The association between the changes in general, family, and financial aspects of quality of life and their effects on cognitive function in an elderly population: The Korean longitudinal study of aging, 2008–2016

Wonjeong Chae, Eun Cheol Park, Sung In Jang

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Abstract

Background The growing aging population is a global phenomenon and a major public health challenge. Among Organization for Economic Co-operation and Development countries, Korea is the fastest aging country. We aimed to investigate the relationship between changes in quality of life (QOL) and cognitive function in older adults. Method: Data from the Korean Longitudinal Study of Aging collected from 2008 to 2016 were used. In 3453 participants (men: 1943; women: 1541), QOL was measured by three aspects: general, financial, and familial. Changes in QOL status were assessed by four categories: remained poor, worsened, improved, and remained good. The level of cognitive function was measured by the Mini-Mental State Examination score (MMSE, normal range cut-off value: 24 or above). For the statistical analysis, the generalized equation model (GEE) was performed. Results: For all three aspects of QOL measured, participants whose QOL score remained poor were associated with cognitive decline that their odds ratios (OR) were statistically significant (general: OR = 1.33; familial: OR = 1.39; financial: OR = 1.40). For subgroup analysis by gender, the highest OR in men was the financial aspect of QOL (OR = 1.45); in women, the highest OR was the familial aspect of QOL (OR = 1.75). Conclusion: This study showed an association between QOL and cognitive function in a Korean elderly population. Our findings suggest that QOL measurements with a gender-specific approach can be used as a tool to detect cognitive changes in older adults and help prevent or delay cognitive decline.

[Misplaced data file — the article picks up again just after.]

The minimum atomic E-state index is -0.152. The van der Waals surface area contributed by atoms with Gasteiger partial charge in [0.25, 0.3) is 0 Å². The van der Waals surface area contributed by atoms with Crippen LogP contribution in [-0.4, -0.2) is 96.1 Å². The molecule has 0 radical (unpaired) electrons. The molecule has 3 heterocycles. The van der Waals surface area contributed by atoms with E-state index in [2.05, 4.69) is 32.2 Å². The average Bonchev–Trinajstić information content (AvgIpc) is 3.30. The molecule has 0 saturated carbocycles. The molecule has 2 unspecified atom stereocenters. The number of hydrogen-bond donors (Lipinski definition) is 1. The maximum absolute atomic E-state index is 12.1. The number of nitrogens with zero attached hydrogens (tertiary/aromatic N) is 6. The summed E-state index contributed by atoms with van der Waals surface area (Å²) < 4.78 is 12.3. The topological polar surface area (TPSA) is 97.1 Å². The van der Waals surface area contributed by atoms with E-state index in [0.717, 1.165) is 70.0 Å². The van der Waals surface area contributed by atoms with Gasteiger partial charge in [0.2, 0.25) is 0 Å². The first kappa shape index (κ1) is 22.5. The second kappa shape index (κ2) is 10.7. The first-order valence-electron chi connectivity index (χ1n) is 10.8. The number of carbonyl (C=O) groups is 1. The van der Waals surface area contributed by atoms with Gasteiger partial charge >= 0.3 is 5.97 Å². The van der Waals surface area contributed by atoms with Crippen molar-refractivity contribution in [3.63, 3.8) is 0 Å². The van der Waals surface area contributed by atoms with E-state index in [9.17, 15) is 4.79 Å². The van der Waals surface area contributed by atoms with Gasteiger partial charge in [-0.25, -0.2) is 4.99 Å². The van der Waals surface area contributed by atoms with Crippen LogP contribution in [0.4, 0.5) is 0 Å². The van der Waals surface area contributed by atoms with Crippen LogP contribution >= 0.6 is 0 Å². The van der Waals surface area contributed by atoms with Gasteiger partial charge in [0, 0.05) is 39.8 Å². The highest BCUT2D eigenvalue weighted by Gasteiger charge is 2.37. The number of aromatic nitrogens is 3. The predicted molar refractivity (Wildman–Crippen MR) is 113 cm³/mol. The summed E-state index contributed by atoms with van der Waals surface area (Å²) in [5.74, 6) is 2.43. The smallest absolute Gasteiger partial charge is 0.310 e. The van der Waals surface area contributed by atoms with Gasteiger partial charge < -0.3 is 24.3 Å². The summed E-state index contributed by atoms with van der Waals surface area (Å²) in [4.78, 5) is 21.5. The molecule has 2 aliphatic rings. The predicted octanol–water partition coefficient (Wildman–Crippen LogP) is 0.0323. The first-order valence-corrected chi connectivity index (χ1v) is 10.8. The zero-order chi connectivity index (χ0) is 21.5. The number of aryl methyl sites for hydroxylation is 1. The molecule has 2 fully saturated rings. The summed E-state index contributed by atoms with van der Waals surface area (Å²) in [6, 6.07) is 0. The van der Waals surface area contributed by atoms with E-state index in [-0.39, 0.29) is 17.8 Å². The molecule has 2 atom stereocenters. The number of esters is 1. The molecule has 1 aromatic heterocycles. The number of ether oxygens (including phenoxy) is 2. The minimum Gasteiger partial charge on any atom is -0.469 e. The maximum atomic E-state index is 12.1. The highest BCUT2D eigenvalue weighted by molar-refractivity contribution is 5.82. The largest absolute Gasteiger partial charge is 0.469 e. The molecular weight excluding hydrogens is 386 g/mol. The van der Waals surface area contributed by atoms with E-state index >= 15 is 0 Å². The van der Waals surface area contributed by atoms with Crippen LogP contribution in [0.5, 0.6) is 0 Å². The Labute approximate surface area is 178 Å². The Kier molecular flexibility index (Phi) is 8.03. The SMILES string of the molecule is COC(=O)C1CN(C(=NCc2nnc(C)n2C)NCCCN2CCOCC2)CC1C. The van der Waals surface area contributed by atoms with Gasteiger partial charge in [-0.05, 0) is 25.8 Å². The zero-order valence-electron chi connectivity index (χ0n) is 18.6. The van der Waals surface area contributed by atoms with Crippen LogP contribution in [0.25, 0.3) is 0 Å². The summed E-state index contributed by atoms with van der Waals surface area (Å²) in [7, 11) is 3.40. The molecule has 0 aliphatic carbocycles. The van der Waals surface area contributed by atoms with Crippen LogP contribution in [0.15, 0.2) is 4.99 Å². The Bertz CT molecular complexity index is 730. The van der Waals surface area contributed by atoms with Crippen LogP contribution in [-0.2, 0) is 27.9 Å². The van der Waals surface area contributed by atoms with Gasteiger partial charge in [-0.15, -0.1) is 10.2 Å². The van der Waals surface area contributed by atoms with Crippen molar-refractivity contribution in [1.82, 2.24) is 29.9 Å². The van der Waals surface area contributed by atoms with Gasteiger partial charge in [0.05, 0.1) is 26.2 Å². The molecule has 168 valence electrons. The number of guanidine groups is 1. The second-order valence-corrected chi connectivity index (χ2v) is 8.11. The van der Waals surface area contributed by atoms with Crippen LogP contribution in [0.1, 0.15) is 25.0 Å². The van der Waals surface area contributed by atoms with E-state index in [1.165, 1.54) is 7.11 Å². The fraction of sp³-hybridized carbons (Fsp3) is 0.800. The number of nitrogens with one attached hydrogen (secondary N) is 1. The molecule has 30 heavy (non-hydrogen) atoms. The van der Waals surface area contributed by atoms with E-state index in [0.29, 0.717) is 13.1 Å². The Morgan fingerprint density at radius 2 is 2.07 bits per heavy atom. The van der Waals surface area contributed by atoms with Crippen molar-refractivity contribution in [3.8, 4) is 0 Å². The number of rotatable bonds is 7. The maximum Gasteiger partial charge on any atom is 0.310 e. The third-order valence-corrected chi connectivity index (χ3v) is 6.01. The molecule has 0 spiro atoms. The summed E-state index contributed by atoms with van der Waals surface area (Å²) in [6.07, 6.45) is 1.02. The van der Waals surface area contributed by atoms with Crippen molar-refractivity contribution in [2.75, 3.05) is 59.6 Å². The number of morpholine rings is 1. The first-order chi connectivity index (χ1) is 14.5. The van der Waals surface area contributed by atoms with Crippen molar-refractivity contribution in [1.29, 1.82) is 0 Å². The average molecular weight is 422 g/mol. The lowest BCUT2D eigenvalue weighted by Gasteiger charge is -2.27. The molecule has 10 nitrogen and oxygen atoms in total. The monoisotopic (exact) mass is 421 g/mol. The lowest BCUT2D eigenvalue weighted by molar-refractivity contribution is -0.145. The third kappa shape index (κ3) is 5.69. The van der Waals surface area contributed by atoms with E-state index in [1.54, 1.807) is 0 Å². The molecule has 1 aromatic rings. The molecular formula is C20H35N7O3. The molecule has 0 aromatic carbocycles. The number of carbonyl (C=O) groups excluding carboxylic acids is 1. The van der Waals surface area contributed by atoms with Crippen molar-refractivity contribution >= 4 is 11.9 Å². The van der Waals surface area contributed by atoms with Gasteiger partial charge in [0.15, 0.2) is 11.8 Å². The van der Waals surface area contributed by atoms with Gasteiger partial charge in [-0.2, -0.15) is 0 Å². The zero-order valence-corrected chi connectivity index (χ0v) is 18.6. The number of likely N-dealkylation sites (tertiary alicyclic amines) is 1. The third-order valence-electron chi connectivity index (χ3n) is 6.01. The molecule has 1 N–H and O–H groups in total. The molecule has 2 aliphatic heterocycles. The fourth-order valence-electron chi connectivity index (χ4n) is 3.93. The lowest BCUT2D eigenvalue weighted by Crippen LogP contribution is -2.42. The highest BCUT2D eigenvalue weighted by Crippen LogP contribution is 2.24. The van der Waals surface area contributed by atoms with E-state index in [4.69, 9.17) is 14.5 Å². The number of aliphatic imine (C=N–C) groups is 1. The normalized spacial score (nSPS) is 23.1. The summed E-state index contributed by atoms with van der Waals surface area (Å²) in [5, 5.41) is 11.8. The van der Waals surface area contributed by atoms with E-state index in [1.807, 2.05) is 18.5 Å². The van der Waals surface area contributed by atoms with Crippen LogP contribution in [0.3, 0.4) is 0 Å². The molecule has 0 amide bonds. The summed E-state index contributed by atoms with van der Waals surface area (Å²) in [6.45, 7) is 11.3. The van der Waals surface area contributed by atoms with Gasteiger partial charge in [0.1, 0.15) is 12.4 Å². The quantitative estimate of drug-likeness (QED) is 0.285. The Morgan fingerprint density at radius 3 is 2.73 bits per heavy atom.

Original languageEnglish
Article number1106
JournalInternational journal of environmental research and public health
Volume17
Issue number3
DOIs
Publication statusPublished - 2020 Feb 1

All Science Journal Classification (ASJC) codes

  • Public Health, Environmental and Occupational Health
  • Health, Toxicology and Mutagenesis

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